success stories

Quantifying the likelihood of re-identification of anonymized personal data




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Capabilities used

Development in Python of a tool for calculating re-identification probability of anonymized personal data based on k-anonymity, l-diversity and t-proximity elicitation.


Project in which the client must provide external entities with data on dependent persons. These data, of special category according to the General Data Protection Regulation, are anonymized prior to the transfer, so that a priori it is not possible to know the person to whom they belong. However, there is no quantitative measure of the possibility of re-identification of this disassociated data by a malicious actor or the possible inferences or deductions that a malicious actor might make. Thus, it is not possible to rigorously answer the question: is the data anonymization process carried out sufficient to ensure that the individuals concerned cannot be re-identified?


The main objective of the project is to quantify the re-identification probability of an anonymized data dataset with more than 40 attributes and more than 39,000 records. The study decided to base the calculation for this objective on the k-anonymity, l-diversity and t-proximity measures, defined in Opinion 05/2014 on anonymization techniques of the Article 29 Data Protection Working Party.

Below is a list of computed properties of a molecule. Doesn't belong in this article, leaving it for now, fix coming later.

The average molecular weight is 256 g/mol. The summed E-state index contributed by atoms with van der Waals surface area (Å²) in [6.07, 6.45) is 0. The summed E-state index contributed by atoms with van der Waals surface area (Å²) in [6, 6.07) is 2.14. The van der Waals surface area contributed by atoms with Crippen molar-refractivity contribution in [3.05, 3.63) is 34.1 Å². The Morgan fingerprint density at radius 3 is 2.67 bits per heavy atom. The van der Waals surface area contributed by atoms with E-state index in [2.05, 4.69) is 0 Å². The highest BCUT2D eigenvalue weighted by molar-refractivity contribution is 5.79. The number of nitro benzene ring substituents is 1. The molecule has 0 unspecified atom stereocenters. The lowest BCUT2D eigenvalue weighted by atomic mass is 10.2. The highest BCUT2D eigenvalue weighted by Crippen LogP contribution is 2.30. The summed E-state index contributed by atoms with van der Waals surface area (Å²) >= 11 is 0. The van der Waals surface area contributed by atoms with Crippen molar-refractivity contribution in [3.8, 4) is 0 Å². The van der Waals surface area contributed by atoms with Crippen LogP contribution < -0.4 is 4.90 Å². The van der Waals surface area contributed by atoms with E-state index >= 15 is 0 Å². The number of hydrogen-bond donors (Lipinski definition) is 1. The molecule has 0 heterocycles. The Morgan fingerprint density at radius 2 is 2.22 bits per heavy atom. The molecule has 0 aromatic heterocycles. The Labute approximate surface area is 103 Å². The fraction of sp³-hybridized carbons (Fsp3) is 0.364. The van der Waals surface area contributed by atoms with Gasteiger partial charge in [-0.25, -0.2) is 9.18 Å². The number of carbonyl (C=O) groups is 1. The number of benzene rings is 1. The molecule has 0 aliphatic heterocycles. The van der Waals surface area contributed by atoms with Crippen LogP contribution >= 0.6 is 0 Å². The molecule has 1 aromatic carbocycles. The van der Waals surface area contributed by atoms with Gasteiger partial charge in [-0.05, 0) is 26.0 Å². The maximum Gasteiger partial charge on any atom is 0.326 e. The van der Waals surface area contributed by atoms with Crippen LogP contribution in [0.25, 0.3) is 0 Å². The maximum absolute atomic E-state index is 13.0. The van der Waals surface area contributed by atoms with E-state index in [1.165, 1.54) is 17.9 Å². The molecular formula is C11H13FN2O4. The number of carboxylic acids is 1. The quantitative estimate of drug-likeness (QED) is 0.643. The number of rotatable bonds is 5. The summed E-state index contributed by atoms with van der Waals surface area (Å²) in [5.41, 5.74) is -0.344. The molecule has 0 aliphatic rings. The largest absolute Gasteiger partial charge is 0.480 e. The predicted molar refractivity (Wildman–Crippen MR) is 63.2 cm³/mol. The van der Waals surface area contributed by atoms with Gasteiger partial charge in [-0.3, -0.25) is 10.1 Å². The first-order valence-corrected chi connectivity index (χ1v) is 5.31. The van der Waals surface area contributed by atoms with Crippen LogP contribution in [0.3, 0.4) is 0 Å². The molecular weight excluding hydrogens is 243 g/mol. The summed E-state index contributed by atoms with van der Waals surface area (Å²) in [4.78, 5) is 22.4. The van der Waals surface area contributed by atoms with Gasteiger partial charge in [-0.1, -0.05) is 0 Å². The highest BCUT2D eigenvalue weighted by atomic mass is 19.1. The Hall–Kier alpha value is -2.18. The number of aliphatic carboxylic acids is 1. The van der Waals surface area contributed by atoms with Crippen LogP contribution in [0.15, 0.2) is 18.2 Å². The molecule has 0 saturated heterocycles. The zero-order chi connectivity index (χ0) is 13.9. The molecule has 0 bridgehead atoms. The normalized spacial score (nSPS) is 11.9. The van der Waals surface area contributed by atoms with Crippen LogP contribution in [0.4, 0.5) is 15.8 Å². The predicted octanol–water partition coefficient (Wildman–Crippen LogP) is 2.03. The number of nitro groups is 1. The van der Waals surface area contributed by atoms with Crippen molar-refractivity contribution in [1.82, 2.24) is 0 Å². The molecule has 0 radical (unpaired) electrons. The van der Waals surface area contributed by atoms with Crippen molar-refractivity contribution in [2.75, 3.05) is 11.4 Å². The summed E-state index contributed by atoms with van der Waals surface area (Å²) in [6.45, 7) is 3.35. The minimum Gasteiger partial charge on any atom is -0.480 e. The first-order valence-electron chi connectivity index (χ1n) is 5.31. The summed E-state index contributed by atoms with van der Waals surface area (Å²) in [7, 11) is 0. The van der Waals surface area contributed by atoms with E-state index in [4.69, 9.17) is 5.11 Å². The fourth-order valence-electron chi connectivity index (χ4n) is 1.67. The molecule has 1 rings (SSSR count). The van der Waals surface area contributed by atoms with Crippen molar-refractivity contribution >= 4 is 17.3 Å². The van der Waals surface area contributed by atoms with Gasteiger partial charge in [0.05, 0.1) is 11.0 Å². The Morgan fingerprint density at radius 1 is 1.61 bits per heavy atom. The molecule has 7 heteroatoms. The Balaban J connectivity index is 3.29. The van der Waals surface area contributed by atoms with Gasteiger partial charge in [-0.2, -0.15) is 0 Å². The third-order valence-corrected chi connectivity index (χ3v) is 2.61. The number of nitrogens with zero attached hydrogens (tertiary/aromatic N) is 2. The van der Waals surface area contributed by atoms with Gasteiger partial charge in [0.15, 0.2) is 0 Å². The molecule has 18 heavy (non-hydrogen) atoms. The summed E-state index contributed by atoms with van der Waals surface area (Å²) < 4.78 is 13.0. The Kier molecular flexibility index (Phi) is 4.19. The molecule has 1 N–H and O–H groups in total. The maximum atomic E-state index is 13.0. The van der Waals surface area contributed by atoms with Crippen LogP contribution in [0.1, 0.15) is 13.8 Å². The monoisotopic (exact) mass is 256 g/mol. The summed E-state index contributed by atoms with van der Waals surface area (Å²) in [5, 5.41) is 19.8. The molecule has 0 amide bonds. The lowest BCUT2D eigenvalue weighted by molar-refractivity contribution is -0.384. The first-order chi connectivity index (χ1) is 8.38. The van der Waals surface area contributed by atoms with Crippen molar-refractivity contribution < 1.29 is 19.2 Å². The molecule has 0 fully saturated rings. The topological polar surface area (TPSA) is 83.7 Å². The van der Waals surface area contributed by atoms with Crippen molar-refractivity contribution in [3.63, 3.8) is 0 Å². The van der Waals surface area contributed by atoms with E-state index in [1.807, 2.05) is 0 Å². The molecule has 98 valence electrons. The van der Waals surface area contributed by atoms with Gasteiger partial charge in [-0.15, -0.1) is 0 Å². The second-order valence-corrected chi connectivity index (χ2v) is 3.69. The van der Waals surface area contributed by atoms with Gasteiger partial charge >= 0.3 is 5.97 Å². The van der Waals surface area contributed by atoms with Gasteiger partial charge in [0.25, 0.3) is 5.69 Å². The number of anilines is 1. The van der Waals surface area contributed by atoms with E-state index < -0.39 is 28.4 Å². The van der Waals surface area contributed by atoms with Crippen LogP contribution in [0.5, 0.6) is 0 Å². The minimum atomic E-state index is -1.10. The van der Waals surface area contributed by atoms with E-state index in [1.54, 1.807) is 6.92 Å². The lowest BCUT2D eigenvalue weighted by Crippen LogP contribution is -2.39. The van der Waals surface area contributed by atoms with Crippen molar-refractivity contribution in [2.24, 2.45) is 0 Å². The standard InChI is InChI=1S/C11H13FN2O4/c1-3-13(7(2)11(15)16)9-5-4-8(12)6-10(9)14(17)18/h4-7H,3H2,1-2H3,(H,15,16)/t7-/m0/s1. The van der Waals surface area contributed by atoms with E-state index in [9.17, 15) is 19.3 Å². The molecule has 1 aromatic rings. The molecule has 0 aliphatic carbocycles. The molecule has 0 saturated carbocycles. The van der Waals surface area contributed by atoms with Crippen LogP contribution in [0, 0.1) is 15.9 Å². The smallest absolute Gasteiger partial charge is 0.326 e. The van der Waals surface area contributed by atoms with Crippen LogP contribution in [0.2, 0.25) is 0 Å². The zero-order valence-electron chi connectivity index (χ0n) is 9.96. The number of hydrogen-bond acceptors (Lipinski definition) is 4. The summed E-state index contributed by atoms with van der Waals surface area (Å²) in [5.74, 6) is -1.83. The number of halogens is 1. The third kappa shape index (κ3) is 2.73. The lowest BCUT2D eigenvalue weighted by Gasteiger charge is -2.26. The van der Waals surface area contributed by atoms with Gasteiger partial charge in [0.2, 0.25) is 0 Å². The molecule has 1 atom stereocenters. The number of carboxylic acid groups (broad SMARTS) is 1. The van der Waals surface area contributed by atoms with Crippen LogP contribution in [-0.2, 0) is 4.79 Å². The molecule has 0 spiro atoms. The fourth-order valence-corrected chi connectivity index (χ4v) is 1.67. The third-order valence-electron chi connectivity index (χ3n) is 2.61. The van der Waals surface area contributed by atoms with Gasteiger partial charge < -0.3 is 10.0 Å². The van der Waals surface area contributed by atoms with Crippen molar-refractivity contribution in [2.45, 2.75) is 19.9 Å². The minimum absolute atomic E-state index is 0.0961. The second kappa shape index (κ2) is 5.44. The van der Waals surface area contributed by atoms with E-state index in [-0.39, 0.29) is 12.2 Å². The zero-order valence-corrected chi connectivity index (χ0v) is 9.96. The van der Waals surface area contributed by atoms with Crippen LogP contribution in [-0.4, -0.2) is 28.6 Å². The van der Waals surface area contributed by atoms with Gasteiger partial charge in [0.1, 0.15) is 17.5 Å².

Although there are certain software tools that perform the anonymization process and calculate certain risk parameters, none provided the detail required for the study. For this reason, specific software was developed within the scope of the project to quantify the probability of re-identification of the anonymized data based on the parameters indicated above.


As a result of the calculations performed, it was determined that after a first anonymization process that simply eliminated those data that were directly identifiable, more than 50% of the records could be associated to a single person with 100% certainty if the attacker had sufficient information. Therefore, various alternatives were proposed to reduce this percentage to below 1%, indicating in each case numerically the associated re-identification probabilities. In this way, it was possible to eliminate these records without significantly affecting the quality of the data provided. As a result, the persons responsible for data processing had an objective assessment of the effectiveness of the anonymization process carried out prior to the transfer of the data. This provided them with certainty in order to validate the anonymization process carried out within the scope of an impact assessment on the processing of personal data.